The Geneve header consists of two 32-bit words, followed by an variable amount of options. The total amount of data occupied by the option fields (in 32-bit words) is set in the Opt Len field. The Geneve header sent by GWLB always has option length 8, which means that the two-word header is followed by eight words of options, for a total of ten words or 40 bytes.

Each option (called a Type, Length, Value triplet or TLV) has a one-word header, followed by one or more words of data. The length of this data is specified in the length field of the TLV. These options can thus be parsed as follows (GitHub link):

parsed_length = 0

# Loop over the options until the amount of words processed matches
# the length set in opt_len.
while parsed_length != opt_len:
    # Unpack the first word (static header for this option)
    first_word = unpack('!HBB', header_bytes[:4])

    option_class = first_word[0]
    option_type = first_word[1]
    reserved = first_word[2] >> 5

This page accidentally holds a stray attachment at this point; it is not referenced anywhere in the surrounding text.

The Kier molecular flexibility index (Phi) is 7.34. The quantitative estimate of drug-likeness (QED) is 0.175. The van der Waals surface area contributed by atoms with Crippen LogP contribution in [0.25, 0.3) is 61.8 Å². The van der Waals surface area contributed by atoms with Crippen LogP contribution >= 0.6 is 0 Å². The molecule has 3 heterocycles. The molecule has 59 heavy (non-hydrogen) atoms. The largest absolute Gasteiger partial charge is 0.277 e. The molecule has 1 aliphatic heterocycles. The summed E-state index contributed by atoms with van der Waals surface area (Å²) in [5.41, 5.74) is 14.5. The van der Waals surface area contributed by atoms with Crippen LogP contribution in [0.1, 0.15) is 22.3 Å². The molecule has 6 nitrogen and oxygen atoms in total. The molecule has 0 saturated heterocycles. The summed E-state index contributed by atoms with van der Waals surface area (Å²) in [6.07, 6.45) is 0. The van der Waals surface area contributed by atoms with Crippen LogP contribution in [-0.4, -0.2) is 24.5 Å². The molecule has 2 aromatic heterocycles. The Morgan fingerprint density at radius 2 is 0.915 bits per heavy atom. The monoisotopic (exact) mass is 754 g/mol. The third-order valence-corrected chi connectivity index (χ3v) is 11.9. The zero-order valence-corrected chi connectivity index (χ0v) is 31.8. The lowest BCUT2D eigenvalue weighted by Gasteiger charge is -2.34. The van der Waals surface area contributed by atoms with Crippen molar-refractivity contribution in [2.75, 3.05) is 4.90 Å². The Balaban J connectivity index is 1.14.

length = first_word[2] & 0x1f # in words (4 bytes)

    tunnel_options_length = (1 + length) # 1 word for the header + data length
    parsed_length += tunnel_options_length

    header_bytes = header_bytes[4:] # drop the 4 header bytes
    data = header_bytes[:length * 4]
    header_bytes = header_bytes[length * 4:] # drop the data bytes

    self.tunnel_options.append(GeneveTunnelOptions(
        option_class=option_class,
        option_type=option_type,
        reserved=reserved,
        length=length,
        data=data
    ))

The Geneve header also specifies the protocol of the data it encapsulates, in the Protocol Type field. In our example this is IPv4, because our original source packet (the GET request sent by the source EC2 instance) was an IPv4 request.

The original packet

Once the Geneve header has been parsed we know its length (2 * 4 bytes for the header + opt_len * 4 bytes for the options). When we pop these bytes from the top of the data (data = data[geneve_header.length_bytes:] - GitHub link), the data that remains is the original packet sent by our EC2 instance. We will inspect that packet to determine if it should be allowed or dropped. More about that later.

About Flow

The third TLV in the Geneve options has option class 0x0108 (AWS) and option type 3 (32-bit Flow Cookie). This cookie is the same for every packet in a flow. So what is a flow?